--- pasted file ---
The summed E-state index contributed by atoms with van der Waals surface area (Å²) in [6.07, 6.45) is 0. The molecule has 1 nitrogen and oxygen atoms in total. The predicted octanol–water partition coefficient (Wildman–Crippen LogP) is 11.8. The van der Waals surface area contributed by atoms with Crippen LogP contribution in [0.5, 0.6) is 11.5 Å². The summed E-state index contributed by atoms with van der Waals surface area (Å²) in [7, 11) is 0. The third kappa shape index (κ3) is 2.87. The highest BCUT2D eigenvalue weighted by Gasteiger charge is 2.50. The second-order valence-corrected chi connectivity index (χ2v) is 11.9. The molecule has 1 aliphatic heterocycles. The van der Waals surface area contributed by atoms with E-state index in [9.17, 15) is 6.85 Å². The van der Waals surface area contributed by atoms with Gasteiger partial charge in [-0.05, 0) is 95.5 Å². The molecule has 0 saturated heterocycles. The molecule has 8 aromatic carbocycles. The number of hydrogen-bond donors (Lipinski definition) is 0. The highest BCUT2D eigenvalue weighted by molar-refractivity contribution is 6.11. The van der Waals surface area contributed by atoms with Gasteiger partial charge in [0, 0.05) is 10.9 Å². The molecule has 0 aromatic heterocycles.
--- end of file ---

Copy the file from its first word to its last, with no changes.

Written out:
The summed E-state index contributed by atoms with van der Waals surface area (Å²) in [6.07, 6.45) is 0. The molecule has 1 nitrogen and oxygen atoms in total. The predicted octanol–water partition coefficient (Wildman–Crippen LogP) is 11.8. The van der Waals surface area contributed by atoms with Crippen LogP contribution in [0.5, 0.6) is 11.5 Å². The summed E-state index contributed by atoms with van der Waals surface area (Å²) in [7, 11) is 0. The third kappa shape index (κ3) is 2.87. The highest BCUT2D eigenvalue weighted by Gasteiger charge is 2.50. The second-order valence-corrected chi connectivity index (χ2v) is 11.9. The molecule has 1 aliphatic heterocycles. The van der Waals surface area contributed by atoms with E-state index in [9.17, 15) is 6.85 Å². The van der Waals surface area contributed by atoms with Gasteiger partial charge in [-0.05, 0) is 95.5 Å². The molecule has 0 saturated heterocycles. The molecule has 8 aromatic carbocycles. The number of hydrogen-bond donors (Lipinski definition) is 0. The highest BCUT2D eigenvalue weighted by molar-refractivity contribution is 6.11. The van der Waals surface area contributed by atoms with Gasteiger partial charge in [0, 0.05) is 10.9 Å². The molecule has 0 aromatic heterocycles.